Saturday, June 24, 2017 This Week's Paper

Put a Sock in It! Profile #2

// Oakland High School student Lelan Smith

Lelan Smith’s father is a pretty smart guy. “My dad says the two ways to be healthy are to keep your head warm and to keep your feet warm,” Smith said. Simple as that sounds, poverty complicates the formula. Smith is a student at Oakland High School, where the students’ lives can be complicated indeed. At 17, Smith has a 2-year-old daughter. Oakland allows her to build her schedule around that responsibility, and her goal of getting a diploma, a job and her own place. It does the same for students in equally difficult circumstances. Some work full-time jobs so they can stay housed. Some couch surf. Some have no home or enough food, and not a penny for clothes. For all of them, Christine Lucy of Communities in Schools runs a clothing bank stocked with shoes, jeans, school wear, work clothes and not enough coats, hoodies and socks. On Nov. 26, she had one basket of white cotton socks, some of which came in used. New, warm socks are a rare thrill in the clothing bank.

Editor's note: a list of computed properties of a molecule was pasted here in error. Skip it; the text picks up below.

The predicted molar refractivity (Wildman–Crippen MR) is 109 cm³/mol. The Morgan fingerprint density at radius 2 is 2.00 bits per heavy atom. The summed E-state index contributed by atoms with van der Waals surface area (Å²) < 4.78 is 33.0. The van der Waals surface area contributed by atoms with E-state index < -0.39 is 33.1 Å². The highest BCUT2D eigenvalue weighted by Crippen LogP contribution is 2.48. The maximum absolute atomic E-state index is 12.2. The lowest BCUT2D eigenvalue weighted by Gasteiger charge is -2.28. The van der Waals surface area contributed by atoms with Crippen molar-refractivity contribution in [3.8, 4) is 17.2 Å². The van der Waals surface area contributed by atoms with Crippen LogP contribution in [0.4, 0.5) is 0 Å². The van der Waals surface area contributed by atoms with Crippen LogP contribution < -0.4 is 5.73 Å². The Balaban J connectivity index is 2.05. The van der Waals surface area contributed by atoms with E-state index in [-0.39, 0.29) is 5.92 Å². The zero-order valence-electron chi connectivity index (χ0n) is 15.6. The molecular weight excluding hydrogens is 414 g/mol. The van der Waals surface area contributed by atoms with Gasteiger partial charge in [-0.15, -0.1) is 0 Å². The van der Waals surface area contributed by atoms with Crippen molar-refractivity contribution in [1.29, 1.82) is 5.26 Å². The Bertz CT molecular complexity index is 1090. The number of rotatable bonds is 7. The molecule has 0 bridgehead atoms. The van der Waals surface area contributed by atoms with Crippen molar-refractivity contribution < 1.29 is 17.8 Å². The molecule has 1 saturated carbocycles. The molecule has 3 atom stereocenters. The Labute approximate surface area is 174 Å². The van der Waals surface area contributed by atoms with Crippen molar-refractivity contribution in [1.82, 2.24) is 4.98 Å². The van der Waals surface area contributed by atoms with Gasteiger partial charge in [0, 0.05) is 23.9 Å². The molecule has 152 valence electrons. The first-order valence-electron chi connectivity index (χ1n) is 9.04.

That is a shame, Smith said. About this time of year, when it is raw and wet, some of her friends start to get cold feet, and then they start to get sick. When that happens, they miss school, and their grades, and graduation dates, slip, messing up lives that already are hard enough to manage. Socks – warm feet – could prevent some of that, Smith said. But the supply is short and the young people, especially the poorest, are proud. It is a form of self-defense. “If you ask for something, people around you think you’re needy,” Smith said. “They don’t want people to know. They don’t want other kids to make fun of them. You shouldn’t have to ask for it if you don’t have shoes or socks.” That is the luxury Tacoma’s Sock Drive hopes to meet: To have enough socks on hand that getting a new pair is no big thing. All a teacher, aide or lunch lady would have to do is notice a kid with cold feet. It is not that hard. “Are your socks wet?” not, “Do you need new socks?” the staffer could ask. Then, “Let’s go to the sock stash and get you a dry pair.” With enough socks, we can make warm feet that easy. We can do it by dropping new socks in the bins at Tacoma’s Municipal Building, all fire stations and all police substations. We can take new socks to any Tacoma Public School and the administration building and see how happy we make the office staff. If you would like to have a poster and collect socks for the drive, please e-mail me at .(JavaScript must be enabled to view this email address).